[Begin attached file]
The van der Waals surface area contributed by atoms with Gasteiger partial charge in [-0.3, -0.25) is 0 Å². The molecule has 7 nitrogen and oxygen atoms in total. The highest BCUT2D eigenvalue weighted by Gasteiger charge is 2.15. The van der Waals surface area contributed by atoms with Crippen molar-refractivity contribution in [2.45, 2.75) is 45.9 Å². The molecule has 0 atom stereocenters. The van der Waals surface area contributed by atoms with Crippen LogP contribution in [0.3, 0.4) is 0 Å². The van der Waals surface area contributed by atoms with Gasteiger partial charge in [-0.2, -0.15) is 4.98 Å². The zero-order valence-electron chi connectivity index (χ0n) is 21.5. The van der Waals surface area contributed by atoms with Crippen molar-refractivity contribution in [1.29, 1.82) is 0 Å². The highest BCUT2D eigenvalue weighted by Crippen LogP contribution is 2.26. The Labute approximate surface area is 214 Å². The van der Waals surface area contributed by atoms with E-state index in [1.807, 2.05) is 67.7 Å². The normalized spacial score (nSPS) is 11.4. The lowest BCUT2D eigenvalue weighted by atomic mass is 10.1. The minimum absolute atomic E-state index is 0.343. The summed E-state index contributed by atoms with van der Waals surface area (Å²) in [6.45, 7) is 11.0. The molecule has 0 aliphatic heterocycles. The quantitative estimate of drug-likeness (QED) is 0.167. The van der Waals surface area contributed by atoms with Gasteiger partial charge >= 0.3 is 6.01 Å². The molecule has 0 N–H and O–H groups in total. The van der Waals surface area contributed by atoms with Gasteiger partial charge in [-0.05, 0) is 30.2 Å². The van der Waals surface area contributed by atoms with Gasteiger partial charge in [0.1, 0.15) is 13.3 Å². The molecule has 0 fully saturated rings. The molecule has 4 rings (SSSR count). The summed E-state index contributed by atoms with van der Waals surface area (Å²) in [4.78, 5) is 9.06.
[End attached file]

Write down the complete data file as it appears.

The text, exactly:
The van der Waals surface area contributed by atoms with Gasteiger partial charge in [-0.3, -0.25) is 0 Å². The molecule has 7 nitrogen and oxygen atoms in total. The highest BCUT2D eigenvalue weighted by Gasteiger charge is 2.15. The van der Waals surface area contributed by atoms with Crippen molar-refractivity contribution in [2.45, 2.75) is 45.9 Å². The molecule has 0 atom stereocenters. The van der Waals surface area contributed by atoms with Crippen LogP contribution in [0.3, 0.4) is 0 Å². The van der Waals surface area contributed by atoms with Gasteiger partial charge in [-0.2, -0.15) is 4.98 Å². The zero-order valence-electron chi connectivity index (χ0n) is 21.5. The van der Waals surface area contributed by atoms with Crippen molar-refractivity contribution in [1.29, 1.82) is 0 Å². The highest BCUT2D eigenvalue weighted by Crippen LogP contribution is 2.26. The Labute approximate surface area is 214 Å². The van der Waals surface area contributed by atoms with E-state index in [1.807, 2.05) is 67.7 Å². The normalized spacial score (nSPS) is 11.4. The lowest BCUT2D eigenvalue weighted by atomic mass is 10.1. The minimum absolute atomic E-state index is 0.343. The summed E-state index contributed by atoms with van der Waals surface area (Å²) in [6.45, 7) is 11.0. The molecule has 0 aliphatic heterocycles. The quantitative estimate of drug-likeness (QED) is 0.167. The van der Waals surface area contributed by atoms with Gasteiger partial charge >= 0.3 is 6.01 Å². The molecule has 0 N–H and O–H groups in total. The van der Waals surface area contributed by atoms with Gasteiger partial charge in [-0.05, 0) is 30.2 Å². The van der Waals surface area contributed by atoms with Gasteiger partial charge in [0.1, 0.15) is 13.3 Å². The molecule has 0 fully saturated rings. The molecule has 4 rings (SSSR count). The summed E-state index contributed by atoms with van der Waals surface area (Å²) in [4.78, 5) is 9.06.